Microsoft Windows 11 was officially released, and reviews of the new operating system were posted on the Internet. Collective opinion is somewhere between a yawn, a shrug, and an approving nod.
Windows 11 is a bit of an odd duck compared to previous versions. Microsoft announced the operating system in late June and shipped it in early October. That’s a three-month window compared to the typical 12-14 month timeframe Microsoft gives for a new version of the operating system. The pre-launch conversation largely focused on who can and cannot switch to the operating system due to unclear messages from Microsoft. The company has yet to say whether it will provide security updates to users who install Windows 11 on older systems, for example.
However, the operating system is bigger than a controversy around its hardware requirements, so we won’t go into those issues just yet. Evaluated more generally, Windows 11 is pretty good. This is a moderate UI redesign and refresh rather than a drastic change from Windows 10.5. Paradoxically, this makes it harder to know what to say about it. As PCMag notes, “A lot of the new stuff is stuffing and rearranging the furniture. “
Some features of the Windows 11 user interface, such as improved window capture options and revamped right-click context menus have been praised. Critics have called the flexibility of the taskbar a negative and no one thinks much about the new widgets, but feedback to the operating system is generally muted. Engadget found the new user interface frustrating in some ways, but concluded with “Windows 11 is inevitable”, which seems pretty accurate.
However, as the inevitable go away, this one is pretty slow. For most people, the negatives aren’t strong enough to be worth avoiding, and the positives aren’t great enough to make this a must-have upgrade in the short term. Gamers, in particular, may not want to upgrade to Windows 11 just yet due to performance slumps in some titles.
Windows 11 is clearly intended to integrate the end user more closely into Microsoft’s product ecosystem. Widgets only use Microsoft Bing, regardless of the user’s browser preferences. The browser preferences themselves are even more difficult to change than in Windows 10. Windows 11 Home users must have a Microsoft account and Wi-Fi access to set up their PCs, and although the user account type can be changed after login, Microsoft is aware that most people will not do this. Since most people use Windows Home, it’s a safe bet that end users who haven’t created a Microsoft account yet will be doing so in the near future. Watch for Microsoft’s public relations explosion over how people embraced “the option” at one point in time.
I feel like I should so I can find more to say about Windows 11, but I haven’t managed to muster any enthusiasm for it. Aside from the potential impact of a new scheduler on Alder Lake, the launch feels like a non-event. I don’t plan on running it on my own system anytime soon, which isn’t unusual for me – I only upgraded to Windows 10 after the Anniversary Edition in 2016, and gave Windows 11 an extra year to cook seems like a good idea.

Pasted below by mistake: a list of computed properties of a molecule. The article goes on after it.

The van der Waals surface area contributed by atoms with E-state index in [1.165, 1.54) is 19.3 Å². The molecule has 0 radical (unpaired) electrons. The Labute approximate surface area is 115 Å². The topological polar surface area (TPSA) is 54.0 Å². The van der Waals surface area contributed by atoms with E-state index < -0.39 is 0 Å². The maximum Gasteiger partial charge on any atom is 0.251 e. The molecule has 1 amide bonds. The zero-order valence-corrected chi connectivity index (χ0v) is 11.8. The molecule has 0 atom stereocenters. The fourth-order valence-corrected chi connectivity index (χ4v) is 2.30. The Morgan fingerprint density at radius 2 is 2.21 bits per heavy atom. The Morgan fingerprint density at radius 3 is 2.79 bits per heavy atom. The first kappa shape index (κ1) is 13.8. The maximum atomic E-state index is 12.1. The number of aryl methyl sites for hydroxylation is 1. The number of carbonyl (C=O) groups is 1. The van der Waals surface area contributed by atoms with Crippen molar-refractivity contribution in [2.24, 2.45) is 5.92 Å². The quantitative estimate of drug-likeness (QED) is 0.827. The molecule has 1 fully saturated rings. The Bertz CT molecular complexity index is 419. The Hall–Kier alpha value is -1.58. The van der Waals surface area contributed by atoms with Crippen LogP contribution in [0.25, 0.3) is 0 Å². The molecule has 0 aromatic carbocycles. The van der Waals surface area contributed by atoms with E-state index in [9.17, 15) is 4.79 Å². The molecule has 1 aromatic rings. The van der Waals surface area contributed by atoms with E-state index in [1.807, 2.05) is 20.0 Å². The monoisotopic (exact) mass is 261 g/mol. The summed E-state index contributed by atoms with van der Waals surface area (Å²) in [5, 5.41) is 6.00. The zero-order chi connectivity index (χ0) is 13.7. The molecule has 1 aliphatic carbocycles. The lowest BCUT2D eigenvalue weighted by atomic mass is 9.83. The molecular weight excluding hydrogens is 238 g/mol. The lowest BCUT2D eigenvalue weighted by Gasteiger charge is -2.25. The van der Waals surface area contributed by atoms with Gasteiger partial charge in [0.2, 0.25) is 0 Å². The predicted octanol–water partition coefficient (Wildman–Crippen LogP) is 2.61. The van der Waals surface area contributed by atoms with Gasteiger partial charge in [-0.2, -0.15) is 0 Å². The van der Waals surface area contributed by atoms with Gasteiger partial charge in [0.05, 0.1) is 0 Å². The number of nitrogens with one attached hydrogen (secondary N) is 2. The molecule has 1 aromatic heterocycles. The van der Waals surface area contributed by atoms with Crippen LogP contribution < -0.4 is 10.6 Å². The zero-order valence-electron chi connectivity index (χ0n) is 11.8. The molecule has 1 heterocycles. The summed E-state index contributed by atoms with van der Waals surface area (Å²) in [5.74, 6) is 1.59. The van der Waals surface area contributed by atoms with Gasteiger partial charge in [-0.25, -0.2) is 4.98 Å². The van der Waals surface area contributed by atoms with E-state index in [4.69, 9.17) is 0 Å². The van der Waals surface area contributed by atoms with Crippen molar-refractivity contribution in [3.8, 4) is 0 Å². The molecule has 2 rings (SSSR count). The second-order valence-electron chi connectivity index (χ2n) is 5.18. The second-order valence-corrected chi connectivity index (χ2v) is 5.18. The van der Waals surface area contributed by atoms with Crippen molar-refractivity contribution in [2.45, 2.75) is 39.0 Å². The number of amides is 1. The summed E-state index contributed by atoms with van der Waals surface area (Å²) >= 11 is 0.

Windows 11 doesn’t seem likely to follow in Vista or Windows 8’s footsteps, if only because it doesn’t take enough risks to do so. Love them or hate them, Vista and Windows 8 have made significant changes to the underlying Windows experience. Windows 11 is more of a UI reskin with a few extra features added, and none of the changes are fundamental enough to inspire a lot of backlash – or an adoption boom, aside from what’s going to happen through natural adoption. , since the operating system will be offered as a free update for eligible machines.
So, should you consider upgrading to Windows 11? Not unless you want to. If you’re an enthusiast who has built your system around Windows 10, there aren’t any short-term features or capabilities that would warrant an upgrade, especially if you don’t want to enable Secure Boot and enable TPM.
Should you avoid buying Windows 11? Again, not unless you want to. Windows 10 still has four years of life. Features like DirectStorage are supported in Windows 10. Gamers will need to be aware of some special settings that can reduce performance – even general-purpose users can lose a few percentage points in performance here – but these are issues that Microsoft will probably correct in short order. It’s not very unusual for a new version of Windows to be a bit slower than a previous one while the driver issues are resolved, and Microsoft 11 will be rolling out to users in the coming weeks, not all at the same time. time.
So far, the defining characteristic of Windows 11 is how non-event this launch is. It has something of the feel of a contractually obligated film that the studio and the movie star were required to make. It’s not bad, but it’s also not the complete break with the previous Windows UI design that some had hoped for.
- Microsoft asks Windows 11 Insider build users with unsupported PCs to reinstall Windows 10
- Microsoft explains why Windows 11 will be faster than Windows 10
- Windows 11 review round-up: Better than Windows 10, but still a work in progress
- Microsoft is having fun with the Windows 11s Start menu again (but for good reason)
- Microsoft to release Windows 11 on October 5, but without support for Android apps